This week, Subway Restaurants announced that it will begin transitioning to serving only protein from animals that have never received antibiotics starting in early 2016.
Starting in 2016, we’ll transition to serve meat that’s never received antibiotics to make our products even better.
— SUBWAY® (@SUBWAY) October 20, 2015
“Today’s consumer is ever more mindful of what they are eating, and we’ve been making changes to address what they are looking for,” said Dennis Clabby, executive vice president of Subway’s Independent Purchasing Cooperative. “A change like this will take some time, particularly since the supply of beef raised without antibiotics in the U.S. is extremely limited and cattle take significantly longer to raise. But, we are working diligently with our suppliers to make it happen.”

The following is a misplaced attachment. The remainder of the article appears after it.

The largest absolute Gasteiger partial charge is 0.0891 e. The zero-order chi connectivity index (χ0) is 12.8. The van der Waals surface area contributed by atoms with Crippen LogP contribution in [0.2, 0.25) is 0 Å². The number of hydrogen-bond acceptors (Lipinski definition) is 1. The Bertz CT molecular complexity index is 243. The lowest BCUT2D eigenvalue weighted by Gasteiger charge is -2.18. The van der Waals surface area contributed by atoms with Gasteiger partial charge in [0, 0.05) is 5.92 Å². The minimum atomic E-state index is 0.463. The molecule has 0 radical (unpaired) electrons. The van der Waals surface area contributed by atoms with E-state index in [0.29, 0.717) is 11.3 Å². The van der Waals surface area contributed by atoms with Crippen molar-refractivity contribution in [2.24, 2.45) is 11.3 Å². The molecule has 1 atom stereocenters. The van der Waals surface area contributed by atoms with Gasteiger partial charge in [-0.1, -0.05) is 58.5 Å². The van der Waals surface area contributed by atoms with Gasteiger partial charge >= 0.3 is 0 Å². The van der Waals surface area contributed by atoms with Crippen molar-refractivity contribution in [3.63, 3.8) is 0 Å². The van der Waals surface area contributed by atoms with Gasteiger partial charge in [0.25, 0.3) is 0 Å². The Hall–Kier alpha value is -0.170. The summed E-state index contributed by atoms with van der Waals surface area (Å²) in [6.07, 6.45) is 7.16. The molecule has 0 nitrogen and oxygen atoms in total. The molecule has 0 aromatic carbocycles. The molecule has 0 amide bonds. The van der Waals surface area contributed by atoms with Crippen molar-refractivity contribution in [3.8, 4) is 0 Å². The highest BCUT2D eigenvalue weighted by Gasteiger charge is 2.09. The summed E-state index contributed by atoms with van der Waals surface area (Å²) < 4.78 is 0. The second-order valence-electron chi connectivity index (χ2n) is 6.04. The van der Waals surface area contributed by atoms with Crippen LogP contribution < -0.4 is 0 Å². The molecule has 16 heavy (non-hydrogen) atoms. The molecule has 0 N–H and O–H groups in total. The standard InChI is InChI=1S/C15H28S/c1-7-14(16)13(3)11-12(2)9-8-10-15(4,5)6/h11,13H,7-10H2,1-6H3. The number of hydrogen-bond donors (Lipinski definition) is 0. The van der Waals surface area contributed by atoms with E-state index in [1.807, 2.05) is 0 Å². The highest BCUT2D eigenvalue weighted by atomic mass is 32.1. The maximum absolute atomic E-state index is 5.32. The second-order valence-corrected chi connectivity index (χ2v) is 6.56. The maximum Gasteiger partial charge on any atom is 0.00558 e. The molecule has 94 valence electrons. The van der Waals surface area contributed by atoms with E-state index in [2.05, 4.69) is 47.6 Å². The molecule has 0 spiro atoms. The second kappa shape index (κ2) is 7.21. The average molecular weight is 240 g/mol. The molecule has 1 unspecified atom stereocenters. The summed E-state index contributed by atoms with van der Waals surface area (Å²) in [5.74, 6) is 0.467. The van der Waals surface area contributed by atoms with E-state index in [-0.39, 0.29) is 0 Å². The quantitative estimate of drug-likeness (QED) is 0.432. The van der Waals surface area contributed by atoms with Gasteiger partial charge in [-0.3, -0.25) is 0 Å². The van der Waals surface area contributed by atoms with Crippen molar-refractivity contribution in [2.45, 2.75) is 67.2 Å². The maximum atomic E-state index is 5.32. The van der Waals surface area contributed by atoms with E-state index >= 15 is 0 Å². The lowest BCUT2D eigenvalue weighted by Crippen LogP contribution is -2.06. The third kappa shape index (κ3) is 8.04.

By March 2016, customers will be able to order meals made with chicken raised without antibiotics. Turkey will follow, with a complete transition expected within 2 to 3 years, says the company, and pork and beef within 6 years after that (2025).
“We hope that this commitment will encourage other companies in our industry to follow our lead, and that, together, this will drive suppliers to move faster to make these important changes for consumers,” Clabby said in a press release Tuesday.
The transition will occur across the United States, to more than 27,000 Subway restaurants. No word yet if Subway Canada plans to follow suit.